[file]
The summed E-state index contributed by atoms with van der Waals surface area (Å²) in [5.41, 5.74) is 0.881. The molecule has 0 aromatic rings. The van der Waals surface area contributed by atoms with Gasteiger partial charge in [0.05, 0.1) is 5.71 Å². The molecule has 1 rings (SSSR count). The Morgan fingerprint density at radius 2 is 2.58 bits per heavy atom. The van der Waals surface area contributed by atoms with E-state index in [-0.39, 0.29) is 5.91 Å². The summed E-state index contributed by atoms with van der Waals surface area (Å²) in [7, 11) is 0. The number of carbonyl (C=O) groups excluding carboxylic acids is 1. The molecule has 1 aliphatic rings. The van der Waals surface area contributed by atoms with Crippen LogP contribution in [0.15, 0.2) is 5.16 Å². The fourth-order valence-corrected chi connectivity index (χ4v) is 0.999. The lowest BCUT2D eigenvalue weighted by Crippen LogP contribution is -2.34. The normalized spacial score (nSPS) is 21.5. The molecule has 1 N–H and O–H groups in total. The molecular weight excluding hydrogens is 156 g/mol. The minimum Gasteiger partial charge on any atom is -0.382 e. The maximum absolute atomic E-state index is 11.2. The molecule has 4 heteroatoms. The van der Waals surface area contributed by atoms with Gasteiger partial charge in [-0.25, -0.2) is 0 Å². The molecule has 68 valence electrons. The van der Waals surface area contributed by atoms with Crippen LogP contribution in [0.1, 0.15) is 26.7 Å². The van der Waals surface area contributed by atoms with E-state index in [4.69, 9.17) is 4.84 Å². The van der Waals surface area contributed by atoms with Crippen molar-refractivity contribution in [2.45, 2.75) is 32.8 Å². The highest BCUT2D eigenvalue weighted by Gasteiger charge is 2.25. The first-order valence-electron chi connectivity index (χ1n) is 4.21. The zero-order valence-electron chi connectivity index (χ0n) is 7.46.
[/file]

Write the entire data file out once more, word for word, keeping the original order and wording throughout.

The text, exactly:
The summed E-state index contributed by atoms with van der Waals surface area (Å²) in [5.41, 5.74) is 0.881. The molecule has 0 aromatic rings. The van der Waals surface area contributed by atoms with Gasteiger partial charge in [0.05, 0.1) is 5.71 Å². The molecule has 1 rings (SSSR count). The Morgan fingerprint density at radius 2 is 2.58 bits per heavy atom. The van der Waals surface area contributed by atoms with E-state index in [-0.39, 0.29) is 5.91 Å². The summed E-state index contributed by atoms with van der Waals surface area (Å²) in [7, 11) is 0. The number of carbonyl (C=O) groups excluding carboxylic acids is 1. The molecule has 1 aliphatic rings. The van der Waals surface area contributed by atoms with Crippen LogP contribution in [0.15, 0.2) is 5.16 Å². The fourth-order valence-corrected chi connectivity index (χ4v) is 0.999. The lowest BCUT2D eigenvalue weighted by Crippen LogP contribution is -2.34. The normalized spacial score (nSPS) is 21.5. The molecule has 1 N–H and O–H groups in total. The molecular weight excluding hydrogens is 156 g/mol. The minimum Gasteiger partial charge on any atom is -0.382 e. The maximum absolute atomic E-state index is 11.2. The molecule has 4 heteroatoms. The van der Waals surface area contributed by atoms with Gasteiger partial charge in [-0.25, -0.2) is 0 Å². The molecule has 68 valence electrons. The van der Waals surface area contributed by atoms with Crippen LogP contribution in [0.1, 0.15) is 26.7 Å². The van der Waals surface area contributed by atoms with E-state index in [4.69, 9.17) is 4.84 Å². The van der Waals surface area contributed by atoms with Crippen molar-refractivity contribution in [2.45, 2.75) is 32.8 Å². The highest BCUT2D eigenvalue weighted by Gasteiger charge is 2.25. The first-order valence-electron chi connectivity index (χ1n) is 4.21. The zero-order valence-electron chi connectivity index (χ0n) is 7.46.